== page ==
ergy’s total demand, which tops out at 250 megawatts (MW) in the wintertime, mostly due to ski resort load in Aspen and Vail. There are currently two CEC solar farms under construction, totaling about 1 MW, and another three in the works that will bring the total up to 5 MW. By mid-August, CEC had secured reservations totaling over 100 kW. The first 80-kW community solar site just went live on Aug. 18. NATIONAL MODEL POSSIBLE?
Spencer said that what the CEC is doing in the valley is important, but recognizes that, at this point, his business is still in the “proof of concept” stage. The big picture, in his mind: “How do you take 5 MW that you might do here and grow that to hundreds of megawatts nationally, and then gigawatts and terawatts? That’s really the vision.” There are really no other integrators in existence focusing on community-based solar, Spencer said. “We looked high and low because it’s easier to improve the wheel than to reinvent the wheel,” he said. “And we didn’t find anything.” But the time for community solar appears to have come. A number of states, including Vermont, Massachusetts, Maine and now Colorado, have extended net-metering laws to community-based solar farms. In addition, utilities in both Utah and California have initiated their own community-based programs. And soon there figures to be a number of other community-based solar integrators, besides the CEC. Spencer said that the CEC has bundled its financial model, tax model, legal model and software supporting model into one and is now licensing it out to other companies around the United States. “They’re coming in from Colorado, but we’ve also probably had eight or 10 groups from other states approach us about wanting to take this model to California, wanting to take this model to Florida, to Massachusetts, to Utah, etc.,” he said. “That was part of my initial goal and vision, to create a vehicle that would allow large-scale ownership in renewable energy. To make it make sense and make it easy for everybody to be part of the solution. And then be able to roll that solution out to the masses.”
EDITOR’S NOTE: This article was reprinted In whole or in part with permission of Solar Today, Copyright August 25, 2010, a publication of the Solar Energy Society. For further information about Solar Today contact its deputy editor, Seth Masia, at firstname.lastname@example.org or visit www.ases.org. The CEC also has planned installations in Eagle County, Colorado near Vail.
Water Efficiency rules changing for builders and homeowners
Bruce L. Likoff, Esq. Holme Roberts & Owen LLP Denver, Colorado
n January 1, 2011, a new Colorado law goes into effect that requires builders to offer home buyers water efficiency options. The law does not require builders to change the design or construction of their standard home products. This “mandatory offer” law is similar to the solar options law that went into effect in August 2009. This article discusses the requirements of the new law, as well as some of the risks for builders and, accordingly, some potential conflicts home buyers may face. The new law applies to builders of single-family detached residences who enter into contracts on or after January 1, 2011. Builders of attached products are not covered, nor are builders of multi-family projects. Homes that are unoccupied and being used as sales inventory or model homes are expressly excluded from coverage of the new law. Builders are required to offer home buyers the opportunity to select one or more of three specified water-smart home options: (1) water efficient bathroom fixtures (toilets, faucets and showerheads); (2) dishwashers and/or clothes washers, and; (3) landscaping.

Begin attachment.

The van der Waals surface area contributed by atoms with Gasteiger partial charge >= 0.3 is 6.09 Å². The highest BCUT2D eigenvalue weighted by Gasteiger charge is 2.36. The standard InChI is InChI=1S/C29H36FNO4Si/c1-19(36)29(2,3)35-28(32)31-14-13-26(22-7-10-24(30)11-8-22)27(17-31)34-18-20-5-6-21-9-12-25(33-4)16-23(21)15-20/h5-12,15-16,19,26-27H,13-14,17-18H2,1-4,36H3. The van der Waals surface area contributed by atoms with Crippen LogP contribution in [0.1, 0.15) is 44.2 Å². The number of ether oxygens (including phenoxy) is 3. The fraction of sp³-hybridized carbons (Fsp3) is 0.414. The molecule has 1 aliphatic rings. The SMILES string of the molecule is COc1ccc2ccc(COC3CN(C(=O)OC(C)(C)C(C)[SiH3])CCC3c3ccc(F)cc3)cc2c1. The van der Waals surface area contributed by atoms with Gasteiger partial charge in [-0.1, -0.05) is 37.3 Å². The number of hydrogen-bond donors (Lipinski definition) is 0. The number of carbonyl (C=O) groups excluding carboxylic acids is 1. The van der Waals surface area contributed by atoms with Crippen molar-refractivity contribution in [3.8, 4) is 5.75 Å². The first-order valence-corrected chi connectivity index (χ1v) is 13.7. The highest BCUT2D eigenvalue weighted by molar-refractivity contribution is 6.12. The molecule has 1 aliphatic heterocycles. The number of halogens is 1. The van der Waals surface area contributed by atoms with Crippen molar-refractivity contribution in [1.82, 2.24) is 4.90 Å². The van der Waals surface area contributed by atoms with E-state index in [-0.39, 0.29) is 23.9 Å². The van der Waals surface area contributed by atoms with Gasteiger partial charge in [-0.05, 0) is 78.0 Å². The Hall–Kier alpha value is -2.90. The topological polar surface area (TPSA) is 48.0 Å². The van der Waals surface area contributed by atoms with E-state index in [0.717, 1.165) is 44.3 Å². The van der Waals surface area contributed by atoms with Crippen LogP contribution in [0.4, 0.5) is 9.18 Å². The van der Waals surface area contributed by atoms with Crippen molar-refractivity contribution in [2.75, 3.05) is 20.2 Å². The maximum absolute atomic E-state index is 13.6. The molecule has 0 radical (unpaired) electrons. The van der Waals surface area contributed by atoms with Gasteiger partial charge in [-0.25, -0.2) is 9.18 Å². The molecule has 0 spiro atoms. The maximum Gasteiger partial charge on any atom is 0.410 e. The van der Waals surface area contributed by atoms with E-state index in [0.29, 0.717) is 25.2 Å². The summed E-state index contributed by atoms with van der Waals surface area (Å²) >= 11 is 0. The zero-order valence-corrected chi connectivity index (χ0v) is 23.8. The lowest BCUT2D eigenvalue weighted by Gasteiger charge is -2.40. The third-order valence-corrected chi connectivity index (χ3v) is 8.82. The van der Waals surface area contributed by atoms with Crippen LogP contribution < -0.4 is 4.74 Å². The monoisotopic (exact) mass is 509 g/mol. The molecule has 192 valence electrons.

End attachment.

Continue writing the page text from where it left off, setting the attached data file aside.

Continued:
Builders are only required to offer dishwashers, clothes washers and landscaping if those items are installed or financed by the builder or are sold by the builder as upgrades. Many builders typically don’t install or sell dishwashers and clothes washers, so the new law will not require those builders to make an offer of those appliances. Even for builders who do offer dishwashers and/or clothes washers, the law requires only that the builder offer a model that is qualified pursuant to the Federal Environmental Protection Agency’s Energy Star program.
smart options selected by the home buyer. Equally important, builders will be able to treat water-smart upgrades the same as other upgrades, including charges for the upgrades and application of the builder’s requirements for advance deposits and deadlines for selection of upgrades.
Many builders do, however, install landscaping (in order to ensure a more attractive community) and will be required to offer water efficient landscaping. The new law provides that the mandatory offer applies to landscaping that “will be maintained by the home owner,” which suggests that it does not apply to landscaping that will be maintained by a homeowner’s association.
On January 1, 2011, a new Colorado law goes into effect that requires builders to offer home buyers water efficiency options.”